Duchess’s un­cle knocked wife un­con­scious with left hook

The Daily Telegraph - - News - By Patrick Sawer

THE un­cle of the Duchess of Cam­bridge has ad­mit­ted hit­ting his wife in the face and knock­ing her to the ground af­ter a drunken ar­gu­ment on their way home from a char­ity event.

Gary Gold­smith, 52, struck his wife, Julie-ann, out­side their home in Maryle­bone, cen­tral London.

A taxi driver who had taken the pair home de­scribed how Mrs Gold­smith fell to the floor af­ter her husband threw a “left hook” at her. Gold­smith – who at­tended the wed­ding of Cather­ine and Wil­liam, the Duke and Duchess, in 2011 – pleaded guilty at West­min­ster mag­is­trates’ court yes­ter­day to one count of as­sault by beat­ing. He has been banned from re­turn­ing home and is likely to be made the sub­ject of a re­strain­ing order pre­vent­ing him from go­ing near his es­tranged wife.

Kate Shilton, pros­e­cut­ing, told the court how Daniel Shep­herd, the taxi driver, had wit­nessed the at­tack on Oct 13 this year. She said: “He [Mr Shep­herd] de­scribes Mrs Gold­smith slap­ping her husband to the face. He then de­scribes how Mr Gold­smith punches her hard in the face us­ing a left hook. Mrs Gold­smith has then fallen back­wards. He says: ‘She ap­pears to be un­con­scious. She isn’t mov­ing’.”

Af­ter be­ing knocked to the ground, Mrs Gold­smith, 47, lay with her eyes closed for around 15 sec­onds be­fore re­gain­ing con­scious­ness and stag­ger­ing to her feet cry­ing, the court heard. Af­ter the in­ci­dent, Gold­smith was de­scribed as “pan­icked and walk­ing in and out of the house, try­ing to get her to go back in the house”. Mrs Gold­smith then asked Mr Shep­herd to call the po­lice. Gold­smith told of­fi­cers he had pushed his wife hard with his left hand, but de­nied throw­ing a punch. Ap­pear­ing in court, Gold­smith spoke to con­firm his per­sonal de­tails be­fore en­ter­ing his plea. Shortly be­fore the in­ci­dent, the cou­ple had posted pic­tures of them­selves smil­ing at a char­ity auc­tion for the Last Night A DJ Saved My Life Foun­da­tion at Home House, a pri­vate mem­bers’ club in cen­tral London.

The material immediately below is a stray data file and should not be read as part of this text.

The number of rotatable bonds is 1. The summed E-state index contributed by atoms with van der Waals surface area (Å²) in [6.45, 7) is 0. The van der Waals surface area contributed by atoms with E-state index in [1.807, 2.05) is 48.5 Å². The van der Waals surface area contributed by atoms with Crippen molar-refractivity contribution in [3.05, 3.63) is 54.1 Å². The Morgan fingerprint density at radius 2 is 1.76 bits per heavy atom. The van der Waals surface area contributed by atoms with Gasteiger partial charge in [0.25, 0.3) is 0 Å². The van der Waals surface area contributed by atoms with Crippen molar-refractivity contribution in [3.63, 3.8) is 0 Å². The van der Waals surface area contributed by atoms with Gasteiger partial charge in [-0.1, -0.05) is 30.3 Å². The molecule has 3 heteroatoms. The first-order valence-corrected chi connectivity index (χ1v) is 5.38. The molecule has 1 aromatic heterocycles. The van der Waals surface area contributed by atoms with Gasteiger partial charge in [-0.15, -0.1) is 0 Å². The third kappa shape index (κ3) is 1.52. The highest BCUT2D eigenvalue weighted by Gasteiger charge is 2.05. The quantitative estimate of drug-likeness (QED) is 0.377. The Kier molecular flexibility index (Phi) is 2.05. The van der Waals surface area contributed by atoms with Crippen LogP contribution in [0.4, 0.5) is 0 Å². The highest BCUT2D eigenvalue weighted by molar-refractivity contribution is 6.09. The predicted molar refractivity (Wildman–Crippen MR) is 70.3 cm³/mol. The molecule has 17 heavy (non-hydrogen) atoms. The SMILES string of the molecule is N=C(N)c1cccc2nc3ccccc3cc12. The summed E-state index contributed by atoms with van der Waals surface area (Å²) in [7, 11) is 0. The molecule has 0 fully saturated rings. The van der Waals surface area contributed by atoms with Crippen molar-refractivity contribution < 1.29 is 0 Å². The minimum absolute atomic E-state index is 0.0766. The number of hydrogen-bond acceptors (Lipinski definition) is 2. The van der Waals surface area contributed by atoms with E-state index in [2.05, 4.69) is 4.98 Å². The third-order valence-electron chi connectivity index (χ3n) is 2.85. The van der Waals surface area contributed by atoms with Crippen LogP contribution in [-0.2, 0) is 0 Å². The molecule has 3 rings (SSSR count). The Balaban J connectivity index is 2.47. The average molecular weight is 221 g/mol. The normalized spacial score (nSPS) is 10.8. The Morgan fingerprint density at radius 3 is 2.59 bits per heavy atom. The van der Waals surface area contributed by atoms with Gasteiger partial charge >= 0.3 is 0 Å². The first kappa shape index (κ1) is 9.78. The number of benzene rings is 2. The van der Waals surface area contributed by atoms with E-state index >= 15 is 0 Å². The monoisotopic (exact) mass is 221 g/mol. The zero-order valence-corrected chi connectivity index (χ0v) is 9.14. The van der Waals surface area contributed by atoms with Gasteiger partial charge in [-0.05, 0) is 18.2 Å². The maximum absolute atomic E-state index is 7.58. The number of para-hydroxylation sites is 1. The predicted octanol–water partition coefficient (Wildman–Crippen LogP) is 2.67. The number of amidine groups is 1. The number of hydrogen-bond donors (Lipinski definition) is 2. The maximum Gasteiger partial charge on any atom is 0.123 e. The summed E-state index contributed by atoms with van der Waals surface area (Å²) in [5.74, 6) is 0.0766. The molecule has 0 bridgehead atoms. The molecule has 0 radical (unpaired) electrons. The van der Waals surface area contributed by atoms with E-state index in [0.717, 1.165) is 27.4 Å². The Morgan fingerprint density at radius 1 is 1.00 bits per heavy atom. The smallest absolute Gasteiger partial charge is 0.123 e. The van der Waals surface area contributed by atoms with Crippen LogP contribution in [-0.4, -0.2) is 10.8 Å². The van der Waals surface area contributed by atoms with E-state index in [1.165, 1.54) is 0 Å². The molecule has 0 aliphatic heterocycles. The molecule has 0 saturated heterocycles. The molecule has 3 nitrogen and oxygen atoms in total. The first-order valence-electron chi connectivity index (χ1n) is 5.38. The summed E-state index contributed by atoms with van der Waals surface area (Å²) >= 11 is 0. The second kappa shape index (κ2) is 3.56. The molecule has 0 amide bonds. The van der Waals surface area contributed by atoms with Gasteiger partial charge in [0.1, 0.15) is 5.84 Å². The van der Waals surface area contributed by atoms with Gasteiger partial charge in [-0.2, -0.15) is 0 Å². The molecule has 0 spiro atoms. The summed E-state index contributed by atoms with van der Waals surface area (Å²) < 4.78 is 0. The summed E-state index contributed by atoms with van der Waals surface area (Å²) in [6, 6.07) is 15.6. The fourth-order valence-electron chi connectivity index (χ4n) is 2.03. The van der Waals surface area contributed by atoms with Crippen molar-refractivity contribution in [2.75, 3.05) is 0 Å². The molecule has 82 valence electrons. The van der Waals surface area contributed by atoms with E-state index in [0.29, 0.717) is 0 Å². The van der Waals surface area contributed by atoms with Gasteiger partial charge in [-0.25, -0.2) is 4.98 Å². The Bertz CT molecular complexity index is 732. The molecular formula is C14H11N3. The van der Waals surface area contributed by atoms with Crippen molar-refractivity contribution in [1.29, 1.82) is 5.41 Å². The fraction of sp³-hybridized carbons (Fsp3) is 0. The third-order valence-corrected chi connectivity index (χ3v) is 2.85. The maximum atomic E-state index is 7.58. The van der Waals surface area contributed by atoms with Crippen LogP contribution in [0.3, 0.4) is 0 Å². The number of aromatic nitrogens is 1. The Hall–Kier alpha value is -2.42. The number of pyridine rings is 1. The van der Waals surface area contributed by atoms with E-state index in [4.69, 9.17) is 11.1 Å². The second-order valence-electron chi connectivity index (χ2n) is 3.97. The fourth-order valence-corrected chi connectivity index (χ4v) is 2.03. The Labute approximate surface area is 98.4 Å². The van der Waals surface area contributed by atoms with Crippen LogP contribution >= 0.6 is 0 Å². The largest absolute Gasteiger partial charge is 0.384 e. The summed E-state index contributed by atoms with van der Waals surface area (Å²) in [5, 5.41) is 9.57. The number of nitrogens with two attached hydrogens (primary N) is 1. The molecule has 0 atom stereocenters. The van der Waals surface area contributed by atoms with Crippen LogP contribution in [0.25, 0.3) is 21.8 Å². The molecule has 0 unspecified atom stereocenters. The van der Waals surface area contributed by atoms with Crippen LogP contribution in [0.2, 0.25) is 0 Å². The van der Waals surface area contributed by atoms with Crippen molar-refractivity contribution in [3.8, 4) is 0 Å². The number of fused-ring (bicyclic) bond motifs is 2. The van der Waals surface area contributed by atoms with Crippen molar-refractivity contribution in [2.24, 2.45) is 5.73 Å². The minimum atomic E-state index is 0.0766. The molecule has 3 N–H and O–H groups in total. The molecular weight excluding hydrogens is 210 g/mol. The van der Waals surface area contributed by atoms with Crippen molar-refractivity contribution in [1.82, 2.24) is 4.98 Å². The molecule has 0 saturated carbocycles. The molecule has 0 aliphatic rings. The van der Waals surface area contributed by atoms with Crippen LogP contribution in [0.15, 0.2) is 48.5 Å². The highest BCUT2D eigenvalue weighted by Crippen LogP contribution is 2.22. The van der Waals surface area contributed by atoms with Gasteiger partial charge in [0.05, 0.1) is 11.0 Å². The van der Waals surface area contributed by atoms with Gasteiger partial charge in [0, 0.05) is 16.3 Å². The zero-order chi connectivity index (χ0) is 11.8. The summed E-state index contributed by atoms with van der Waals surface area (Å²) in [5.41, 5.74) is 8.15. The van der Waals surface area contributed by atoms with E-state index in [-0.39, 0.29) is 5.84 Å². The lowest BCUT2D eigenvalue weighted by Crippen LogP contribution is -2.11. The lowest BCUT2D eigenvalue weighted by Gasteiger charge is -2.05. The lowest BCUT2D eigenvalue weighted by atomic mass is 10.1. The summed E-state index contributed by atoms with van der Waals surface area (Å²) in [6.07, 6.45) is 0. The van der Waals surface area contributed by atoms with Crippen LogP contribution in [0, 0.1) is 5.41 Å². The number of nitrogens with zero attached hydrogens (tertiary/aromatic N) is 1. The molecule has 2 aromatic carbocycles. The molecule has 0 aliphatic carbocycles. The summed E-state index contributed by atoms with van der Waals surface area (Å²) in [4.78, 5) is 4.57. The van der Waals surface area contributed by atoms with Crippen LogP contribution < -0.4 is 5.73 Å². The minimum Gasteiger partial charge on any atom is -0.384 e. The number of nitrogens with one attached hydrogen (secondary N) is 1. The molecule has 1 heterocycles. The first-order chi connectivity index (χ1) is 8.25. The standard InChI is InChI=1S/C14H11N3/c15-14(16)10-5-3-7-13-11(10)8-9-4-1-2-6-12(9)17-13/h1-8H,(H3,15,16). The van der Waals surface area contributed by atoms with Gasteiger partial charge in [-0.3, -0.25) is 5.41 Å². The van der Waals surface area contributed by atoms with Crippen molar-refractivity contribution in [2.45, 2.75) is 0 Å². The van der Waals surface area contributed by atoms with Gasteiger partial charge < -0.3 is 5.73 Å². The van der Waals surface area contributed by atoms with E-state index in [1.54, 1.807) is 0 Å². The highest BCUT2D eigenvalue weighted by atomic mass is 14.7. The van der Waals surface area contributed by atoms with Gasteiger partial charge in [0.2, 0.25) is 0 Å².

The court heard that Gold­smith, the younger brother of the Duchess’s mother, Ca­role Mid­dle­ton, was apolo­getic for his ac­tions and was de­scribed by po­lice as hum­bled by what he had done. He will be sen­tenced next Tues­day.

Emma Ar­buth­not, the chief mag­is­trate, said: “I am ex­clud­ing cus­tody and look­ing at a com­mu­nity order. But I am re­ally look­ing at how to pro­tect this lady from this man. There may be al­co­hol is­sues I don’t know. They were both very drunk.”

The court heard that prose­cu­tors are to ap­ply for a re­strain­ing order. Gold­smith was granted bail, with the con­di­tions he does not con­tact his wife, or visit their ad­dress.

His be­hav­iour and some­times colour­ful life­style have proved to be em­bar­rass­ing for the royal fam­ily on more than one oc­ca­sion.

He was the sub­ject of an ex­posé by The News of the World in 2009, in which he was shown ap­par­ently pre­par­ing co­caine at his villa Mai­son de Bang Bang in Ibiza and boast­ing of his con­nec­tions with the Royal fam­ily. He was never charged with any of­fence.

Mr Gold­smith made his for­tune from sports man­age­ment and IT re­cruit­ment and was at one stage es­ti­mated to be worth £30mil­lion.

Gary Gold­smith at West­min­ster mag­is­trates’ court yes­ter­day, above, and with his wife, Julie-ann, far left. Left, Gold­smith’s niece, the Duchess of Cam­bridge

Newspapers in English

Newspapers from UK

© PressReader. All rights reserved.